When Mohammed drives his Tesla Model X electric car through the busy roads of Dubai, he frequently attracts attention from other motorists.
Some look at his wheels with apparent curiosity, while some even honk at him while his car is stopped at the red signal, assuming that he has mistakenly switched off the engine.
“My car makes no sound … its pure electric and I am a proud owner of it. I waited for a long time to buy this ‘green’ machine,” said Mohammed, an investment banker, who preferred to go by his first name.
When California-based Tesla opened its first luxury electric vehicle (EV) dealership in the Middle East in Dubai last summer, many car analysts expressed mixed opinions. But, so far, it has proved to be a successful move – and sales are healthy. In addition, Teslas make up part of the fleet of Dubai taxi fleet and its electric cabs, with semi-autonomous features, made 64,186 trips with a customer satisfaction rate of 97 per cent, in the first six months of their introduction, according to the emirate’s Roads and Transport Authority.
EVs share of global car sales is forecast to rise from 1 per cent in 2017 to 2.5 per cent by 2020, according to the Bank of America Merrill Lynch’s Thematic Investing report, which predicts that by 2050 they will constitute 90 per cent of sales.
The UAE Government is targeting up to 15 per cent reduction in carbon emissions by 2020 – and a 20 per cent adoption of EVs within its own fleet.
Dubai will spend millions of dirhams on incentives to have 42,000 EVs on its streets by 2030.
Almost all the big car makers see immense potential in the region, led by the UAE, and plan new launches of EVs in the coming years.
“General Motors is committed to a future with zero emissions, in which electric vehicles are the standard for efficient, sustainable transportation,” John Roth, president and managing director – GM Africa and Middle East, told The National.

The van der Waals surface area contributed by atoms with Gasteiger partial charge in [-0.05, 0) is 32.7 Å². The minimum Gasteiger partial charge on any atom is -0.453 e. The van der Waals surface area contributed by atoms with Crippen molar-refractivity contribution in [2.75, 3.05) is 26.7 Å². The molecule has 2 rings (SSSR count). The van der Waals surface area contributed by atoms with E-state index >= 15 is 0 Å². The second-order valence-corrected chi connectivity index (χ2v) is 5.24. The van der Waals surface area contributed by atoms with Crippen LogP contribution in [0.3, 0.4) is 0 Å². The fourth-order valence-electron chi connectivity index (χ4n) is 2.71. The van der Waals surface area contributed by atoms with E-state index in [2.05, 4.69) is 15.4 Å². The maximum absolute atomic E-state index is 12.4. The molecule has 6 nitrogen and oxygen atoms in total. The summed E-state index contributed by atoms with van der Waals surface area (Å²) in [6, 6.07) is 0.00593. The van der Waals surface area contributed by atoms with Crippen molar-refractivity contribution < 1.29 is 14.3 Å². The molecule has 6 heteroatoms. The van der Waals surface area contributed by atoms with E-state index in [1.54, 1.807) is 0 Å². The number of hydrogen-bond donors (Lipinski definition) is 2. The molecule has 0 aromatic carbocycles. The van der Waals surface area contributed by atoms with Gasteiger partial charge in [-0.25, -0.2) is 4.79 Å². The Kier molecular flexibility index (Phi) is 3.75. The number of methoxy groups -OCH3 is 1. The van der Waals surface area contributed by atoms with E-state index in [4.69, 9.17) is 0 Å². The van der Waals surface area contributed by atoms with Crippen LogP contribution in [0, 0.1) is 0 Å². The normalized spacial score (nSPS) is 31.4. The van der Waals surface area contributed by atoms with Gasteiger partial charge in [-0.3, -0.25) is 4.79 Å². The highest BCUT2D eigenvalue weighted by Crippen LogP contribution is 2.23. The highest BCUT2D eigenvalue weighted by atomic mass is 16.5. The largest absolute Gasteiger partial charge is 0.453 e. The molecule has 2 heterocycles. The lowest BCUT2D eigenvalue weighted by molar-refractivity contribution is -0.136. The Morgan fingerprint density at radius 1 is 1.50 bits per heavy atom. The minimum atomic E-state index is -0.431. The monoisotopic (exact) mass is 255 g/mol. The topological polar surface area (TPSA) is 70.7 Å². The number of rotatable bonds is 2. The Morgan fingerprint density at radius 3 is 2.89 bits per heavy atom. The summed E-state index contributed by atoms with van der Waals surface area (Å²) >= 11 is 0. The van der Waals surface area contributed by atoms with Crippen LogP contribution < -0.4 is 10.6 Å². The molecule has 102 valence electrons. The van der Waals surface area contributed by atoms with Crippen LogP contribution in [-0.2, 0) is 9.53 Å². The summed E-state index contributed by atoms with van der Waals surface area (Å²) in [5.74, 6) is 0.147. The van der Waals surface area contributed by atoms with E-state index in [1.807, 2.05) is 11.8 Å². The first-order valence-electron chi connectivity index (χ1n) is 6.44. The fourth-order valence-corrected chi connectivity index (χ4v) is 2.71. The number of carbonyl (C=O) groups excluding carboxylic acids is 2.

GM expects to boost sales in the Middle East and Africa with the launch of its Chevrolet electric vehicle. It sold its first Bolt EV in the region in August this year. In addition, Dubai Police operates a small fleet of Bolt EV’s.
“The UAE is an important market for us. We are looking beyond our walls, recognising the needs of all of us for the next years in transportation, and partnered with Honda to work towards the auto industry’s first fuel cell system mass production,” stated Mr Roth. Fuel cellcars differ from battery vehicles in that they generate electricity rather than used stored eelectricity to run the motor, normally using compressed hydrogen. Most of these vehicles are classified as zero-emission as they discharge only water and heat.
Twelve electrified vehicles are currently in GM’s global portfolio and at least 20 new all-electric vehicles will be introduced by 2023 – two of which will be introduced by mid-2019. In the UAE, it is also looking to become a partner in Dubai Government’s Green Mobility Initiative that targets a 10 per cent share of EVs in government fleets by 2030.
The Chinese car maker Haval, which aims to double its sales in the UAE by capitalising on the demand for 4x4s, is planning to go big with EVs in the region.
“Electric vehicles are part of Haval’s expansion plans in the UAE. In China, we already have electric versions of Haval and by 2020 we are expecting to see similar models coming to the UAE,” Greg Cottrell, general manager of the automotive division for Swaidan Trading – the automotive division of Al Naboodah Group Enterprises, which operates the Haval dealership in the emirate, told The National.